Things to Learn about American Culture
Coming to the United States from a foreign country to further your education is a big decision, and I congratulate those of you who have made this decision. If you’re still thinking about it, I cannot recommend this pathway enough. However, the United States is a culture all to itself and there are a few things that are super important to learn before you arrive. I have spoken about a few of the things that stumped me when I first got here in this blog post, but this list is a collection of things that are American staples and might be helpful for you to understand before you arrive in the States.
There are 50 states in America. Fun fact, they all have capitals. They all have other cities within them. I have faced many issues when a conversation turns to ’so where are you from?’ I often end up having to ask the same question over and over, ‘where is that?’ or ‘oh is that near X state?’ Learning your states will make things a lot easier for you, especially when someone makes the complaint ‘oh it’s so cold,‘ and someone else turns to them and goes ’but aren’t you from Michigan?,’ you'll get the joke (spoilers: Michigan is really far north, so it’s cold up there).
The American National Anthem (Or at least be able to recognise it)
Although Oberlin isn’t really the most patriotic of schools, you’ll still hear the anthem a few times in your tenure here at Oberlin. As a swimmer on the Oberlin Swim and Dive team, they play the anthem at the start of every swim meet. For those of you who are Americans, this will not be a surprise. But for me as an international student who comes from AUSTRALIA (arguably a very unpatriotic country), this was bewildering.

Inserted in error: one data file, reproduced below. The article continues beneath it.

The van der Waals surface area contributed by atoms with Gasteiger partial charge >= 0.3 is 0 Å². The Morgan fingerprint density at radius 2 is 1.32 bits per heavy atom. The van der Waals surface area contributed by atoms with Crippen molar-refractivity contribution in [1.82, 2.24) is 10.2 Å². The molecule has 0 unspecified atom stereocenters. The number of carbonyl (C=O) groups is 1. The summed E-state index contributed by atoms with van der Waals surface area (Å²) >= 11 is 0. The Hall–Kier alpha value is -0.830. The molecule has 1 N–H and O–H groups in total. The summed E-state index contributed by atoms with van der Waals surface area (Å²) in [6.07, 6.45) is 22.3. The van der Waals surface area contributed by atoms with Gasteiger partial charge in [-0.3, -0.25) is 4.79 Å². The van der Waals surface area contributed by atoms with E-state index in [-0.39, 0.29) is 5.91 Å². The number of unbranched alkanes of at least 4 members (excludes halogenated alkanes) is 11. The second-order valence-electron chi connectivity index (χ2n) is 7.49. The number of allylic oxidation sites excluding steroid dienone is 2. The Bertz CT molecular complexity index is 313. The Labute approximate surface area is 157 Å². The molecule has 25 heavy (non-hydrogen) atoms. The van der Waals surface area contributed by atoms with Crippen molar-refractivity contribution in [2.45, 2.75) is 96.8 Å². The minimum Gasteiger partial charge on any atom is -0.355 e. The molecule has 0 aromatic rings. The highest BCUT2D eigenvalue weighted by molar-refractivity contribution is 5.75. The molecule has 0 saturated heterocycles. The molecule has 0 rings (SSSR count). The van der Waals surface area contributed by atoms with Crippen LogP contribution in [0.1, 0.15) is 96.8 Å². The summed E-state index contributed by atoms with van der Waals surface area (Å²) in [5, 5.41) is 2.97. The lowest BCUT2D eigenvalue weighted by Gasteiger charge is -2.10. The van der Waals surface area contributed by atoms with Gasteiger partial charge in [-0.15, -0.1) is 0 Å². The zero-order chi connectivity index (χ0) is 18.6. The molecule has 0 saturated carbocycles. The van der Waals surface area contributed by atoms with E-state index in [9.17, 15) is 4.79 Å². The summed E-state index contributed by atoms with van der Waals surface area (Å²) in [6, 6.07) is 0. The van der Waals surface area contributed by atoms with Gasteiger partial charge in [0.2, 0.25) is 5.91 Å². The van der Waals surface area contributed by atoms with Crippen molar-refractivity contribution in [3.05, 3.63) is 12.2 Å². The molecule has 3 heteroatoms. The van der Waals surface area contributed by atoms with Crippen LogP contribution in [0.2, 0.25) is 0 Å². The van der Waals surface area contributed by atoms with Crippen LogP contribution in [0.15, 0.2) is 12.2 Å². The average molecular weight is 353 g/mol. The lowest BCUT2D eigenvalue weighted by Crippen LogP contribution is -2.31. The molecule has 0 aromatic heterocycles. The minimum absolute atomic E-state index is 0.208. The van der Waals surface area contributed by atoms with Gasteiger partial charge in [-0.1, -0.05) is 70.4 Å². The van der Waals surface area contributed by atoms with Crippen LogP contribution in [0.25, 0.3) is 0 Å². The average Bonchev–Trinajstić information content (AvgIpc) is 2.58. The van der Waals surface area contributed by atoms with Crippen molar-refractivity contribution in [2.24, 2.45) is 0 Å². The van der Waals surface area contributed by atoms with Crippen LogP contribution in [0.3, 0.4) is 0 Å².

To have Star-Spangled Banner start playing and the entire natatorium turn, face the flag with their hand on their chest, and start singing or humming along, was very confusing. Knowing the words to the song can be helpful (although admittedly I am yet to do it) and if that’s not something you want to do (fair enough). At least listen to it so you can recognise the tune.
Thanksgiving is a concept I am a little confused by; I’ll be completely honest. I had to do some research for this section, but Thanksgiving is a coming together of families to mostly argue over things and enjoy a turkey. I know that’s not really the intention but that seems to be what most people have described Thanksgiving to me as. I wrote another post about Thanksgiving, so go check that out if you want to see what my experiences were like!
American football is an interesting sport that a large portion of the population is incredibly passionate about. Here is what I have learnt about the way the game works. A bunch of men dress up in shoulder pads and a helmet and try to run a ball across a large field. The other team runs into them to stop them from doing it. Each team has four attempts to try and get the ball at least 10 yards and if they succeed, they get another four attempts and so on until they make it all the way and get a touchdown or run out of tries.
If they get a touchdown, that gives them six points. Then they can kick the ball at the goal for another point. Then the ball turns over and the other team either has to start from the far end (if a touchdown is scored) or wherever the other team was when they ran out of attempts. There are a bunch of fouls and things that I have no understanding of, but it’s still an interesting game to watch.
Tipping is something I have covered before, but I will mention it again. In America, the minimum wage is terrible, and it is made worse by the concept of tipping. Employers can essentially pay wait staff less because of the understanding that they will be tipped by customers for their service. Generally tipping is 18-20 percent. You only really have to tip at restaurants where someone serves you. Things like Uber/taxi’s and coffee shops you don’t necessarily have to do it. Tipping is an interesting thing to wrap your head around, but you’ll get the hang of it.